Easy as pie - although pie is not very easy to make .... Anyway, here is a quick salad topped with plant-based goodness - yams, onions and mushrooms. Although the yams and onions are roasted, the mushrooms are sautéed with water. Yes, you can sauté mushrooms with water and they turn out great. Unless you really like the flavor (and the calories and the health risks) of added oil, use this technique instead! I love this and use it with all the vegetables I sauté. Use plain water or a little broth or add liquid aminos or a little soy sauce. As the liquid goes down, add a little more - easy as that. And, if you think that olive oil is good for you, you might want to read this article, Dispelling the Myths about Olive Oil
. Enjoy this hearty salad.printable recipeRoasted Yam, Onion and Mushroom Salad
1/2 head of romaine lettuce, torn into bite-sized pieces
2 yam, peeled and cut into large chunks
1 onion, peeled and cut into large chunks
1 8 oz. box os mushrooms slicedDressing:
1/8 cup balsamic vinegar
2 tsp. jarred mustard
2 tsp. maple syrupMethod
1. Preheat oven to 375 degrees.
2. Place chopped yam and onions on a non-stick cookie sheet and into the preheated oven. Roast for about 20 minutes or until tender.
3. Saute mushrooms in water or broth until tender.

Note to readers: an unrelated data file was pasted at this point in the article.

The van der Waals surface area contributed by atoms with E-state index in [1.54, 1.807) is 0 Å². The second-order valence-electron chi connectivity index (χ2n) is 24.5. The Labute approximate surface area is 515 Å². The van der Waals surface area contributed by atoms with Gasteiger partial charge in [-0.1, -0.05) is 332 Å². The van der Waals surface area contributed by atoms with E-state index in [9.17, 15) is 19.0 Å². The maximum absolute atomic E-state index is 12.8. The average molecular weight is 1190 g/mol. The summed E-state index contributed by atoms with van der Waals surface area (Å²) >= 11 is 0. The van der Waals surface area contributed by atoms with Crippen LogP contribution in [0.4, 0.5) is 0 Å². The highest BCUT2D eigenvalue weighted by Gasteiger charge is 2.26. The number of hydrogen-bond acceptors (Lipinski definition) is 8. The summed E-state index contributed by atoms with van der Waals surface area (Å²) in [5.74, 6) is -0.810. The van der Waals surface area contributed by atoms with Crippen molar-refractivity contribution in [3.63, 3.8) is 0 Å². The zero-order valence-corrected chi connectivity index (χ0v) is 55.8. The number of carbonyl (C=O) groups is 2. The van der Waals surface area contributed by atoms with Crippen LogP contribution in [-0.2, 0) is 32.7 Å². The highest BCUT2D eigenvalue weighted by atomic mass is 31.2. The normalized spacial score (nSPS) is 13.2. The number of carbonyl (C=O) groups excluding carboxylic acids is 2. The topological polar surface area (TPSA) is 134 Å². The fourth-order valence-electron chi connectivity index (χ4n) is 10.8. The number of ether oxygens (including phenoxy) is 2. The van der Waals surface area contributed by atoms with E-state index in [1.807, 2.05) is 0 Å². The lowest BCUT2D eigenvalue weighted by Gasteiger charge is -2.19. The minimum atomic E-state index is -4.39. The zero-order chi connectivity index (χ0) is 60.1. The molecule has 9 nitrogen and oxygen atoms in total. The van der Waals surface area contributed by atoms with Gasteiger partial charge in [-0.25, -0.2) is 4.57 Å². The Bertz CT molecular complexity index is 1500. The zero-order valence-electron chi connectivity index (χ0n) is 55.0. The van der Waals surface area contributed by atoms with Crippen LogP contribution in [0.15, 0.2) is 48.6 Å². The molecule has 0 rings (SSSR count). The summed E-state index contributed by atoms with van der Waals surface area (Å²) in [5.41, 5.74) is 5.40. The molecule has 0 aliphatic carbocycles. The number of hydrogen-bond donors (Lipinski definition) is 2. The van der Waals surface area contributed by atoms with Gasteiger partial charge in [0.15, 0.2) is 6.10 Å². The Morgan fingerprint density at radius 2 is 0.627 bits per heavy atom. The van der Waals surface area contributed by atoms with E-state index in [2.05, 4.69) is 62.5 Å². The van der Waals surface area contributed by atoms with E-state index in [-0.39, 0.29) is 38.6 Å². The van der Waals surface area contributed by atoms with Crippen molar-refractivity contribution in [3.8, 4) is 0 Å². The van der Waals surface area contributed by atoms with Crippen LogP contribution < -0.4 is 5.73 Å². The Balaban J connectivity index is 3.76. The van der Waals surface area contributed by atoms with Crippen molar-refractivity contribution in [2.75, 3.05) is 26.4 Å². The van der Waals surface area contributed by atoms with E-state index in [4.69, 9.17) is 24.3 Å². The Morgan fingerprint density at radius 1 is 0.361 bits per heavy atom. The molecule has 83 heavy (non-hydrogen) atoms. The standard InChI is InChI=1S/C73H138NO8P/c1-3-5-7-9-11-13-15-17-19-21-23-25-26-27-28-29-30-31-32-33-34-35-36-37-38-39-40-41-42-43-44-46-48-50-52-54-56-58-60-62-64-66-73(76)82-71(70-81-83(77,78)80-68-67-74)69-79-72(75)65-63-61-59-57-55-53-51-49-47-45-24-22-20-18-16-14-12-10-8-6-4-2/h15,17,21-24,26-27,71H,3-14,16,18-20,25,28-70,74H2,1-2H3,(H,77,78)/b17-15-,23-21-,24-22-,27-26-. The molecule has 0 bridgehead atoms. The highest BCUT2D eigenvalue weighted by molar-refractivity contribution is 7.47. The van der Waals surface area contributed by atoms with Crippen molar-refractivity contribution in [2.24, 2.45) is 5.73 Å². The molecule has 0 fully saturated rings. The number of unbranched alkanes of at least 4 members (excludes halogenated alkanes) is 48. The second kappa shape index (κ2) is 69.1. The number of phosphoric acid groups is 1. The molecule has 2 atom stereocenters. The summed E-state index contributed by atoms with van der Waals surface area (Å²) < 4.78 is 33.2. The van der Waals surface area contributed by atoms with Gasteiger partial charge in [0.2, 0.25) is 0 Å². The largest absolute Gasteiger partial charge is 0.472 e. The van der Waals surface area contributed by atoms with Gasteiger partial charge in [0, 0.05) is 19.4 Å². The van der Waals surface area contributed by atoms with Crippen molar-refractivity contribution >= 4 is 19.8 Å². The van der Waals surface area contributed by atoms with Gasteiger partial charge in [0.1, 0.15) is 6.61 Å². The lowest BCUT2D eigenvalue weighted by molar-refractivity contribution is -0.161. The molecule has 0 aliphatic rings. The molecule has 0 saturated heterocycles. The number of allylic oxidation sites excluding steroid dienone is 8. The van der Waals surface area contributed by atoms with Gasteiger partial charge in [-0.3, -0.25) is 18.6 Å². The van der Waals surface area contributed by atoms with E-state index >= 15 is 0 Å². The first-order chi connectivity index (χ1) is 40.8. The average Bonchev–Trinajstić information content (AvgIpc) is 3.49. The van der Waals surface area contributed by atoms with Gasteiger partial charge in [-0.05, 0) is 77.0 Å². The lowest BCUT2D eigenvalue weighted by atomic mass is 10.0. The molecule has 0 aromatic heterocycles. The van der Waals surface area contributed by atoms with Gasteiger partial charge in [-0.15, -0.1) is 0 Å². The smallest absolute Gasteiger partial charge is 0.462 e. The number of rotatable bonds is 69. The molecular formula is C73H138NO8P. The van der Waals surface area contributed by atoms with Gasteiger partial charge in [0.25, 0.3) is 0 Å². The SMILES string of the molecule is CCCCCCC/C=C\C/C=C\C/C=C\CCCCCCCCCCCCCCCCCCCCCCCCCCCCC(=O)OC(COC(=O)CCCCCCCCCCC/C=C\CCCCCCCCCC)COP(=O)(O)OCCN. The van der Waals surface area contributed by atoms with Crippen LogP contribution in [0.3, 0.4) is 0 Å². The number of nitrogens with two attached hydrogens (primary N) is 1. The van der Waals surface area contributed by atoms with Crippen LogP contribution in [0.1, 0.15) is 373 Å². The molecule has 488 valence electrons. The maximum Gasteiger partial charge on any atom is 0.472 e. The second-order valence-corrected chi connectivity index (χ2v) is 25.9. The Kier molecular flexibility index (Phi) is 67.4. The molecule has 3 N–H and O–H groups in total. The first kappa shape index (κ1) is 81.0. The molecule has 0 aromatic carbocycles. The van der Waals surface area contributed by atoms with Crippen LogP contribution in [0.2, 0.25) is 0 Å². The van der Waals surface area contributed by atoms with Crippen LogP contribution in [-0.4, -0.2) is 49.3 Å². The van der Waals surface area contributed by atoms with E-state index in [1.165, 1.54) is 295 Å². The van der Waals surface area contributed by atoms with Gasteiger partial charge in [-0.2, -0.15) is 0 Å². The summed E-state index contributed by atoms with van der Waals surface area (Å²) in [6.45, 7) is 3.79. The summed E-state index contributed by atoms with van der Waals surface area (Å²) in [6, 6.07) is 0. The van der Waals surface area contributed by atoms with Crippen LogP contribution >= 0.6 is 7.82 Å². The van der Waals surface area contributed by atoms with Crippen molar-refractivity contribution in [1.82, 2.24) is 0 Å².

4. Put lettuce, yams, onions and mushrooms into a large salad bowl.
5. Mix all of the dressing ingredients in a small bowl and pour over the salad ingredients, toss and serve.
I found Susan's Power Porridge at her Fifty Not Frumpy blog and I'm hoping it does the trick. That is, keep me full for a longer period of time. Although I changed it up a bit, I think you'll find this recipe a real winner. It is super delicious and it doesn't really need any sweetener, at least for my taste. It's so full of goodness that I've contacted my friend and nutrition guru, Susie Phillips (who also owns Advance Body Solutions), to break down the nutritional value of this powerhouse meal. I am so excited to have discovered this recipe. Lentils and almond milk up the protein and the seeds and nuts add fiber and vitamin E. But let's see what else Susie has to say. This is a dynamite way to start the day. Eat your Power Porridge and you'll be powering all day. According to her blog, Susan was ably to shed many pounds by following Dr. Fuhrman's book, Eat to Live. Oh, and you also might be interested in Susan's great take on style and clothing. printable recipe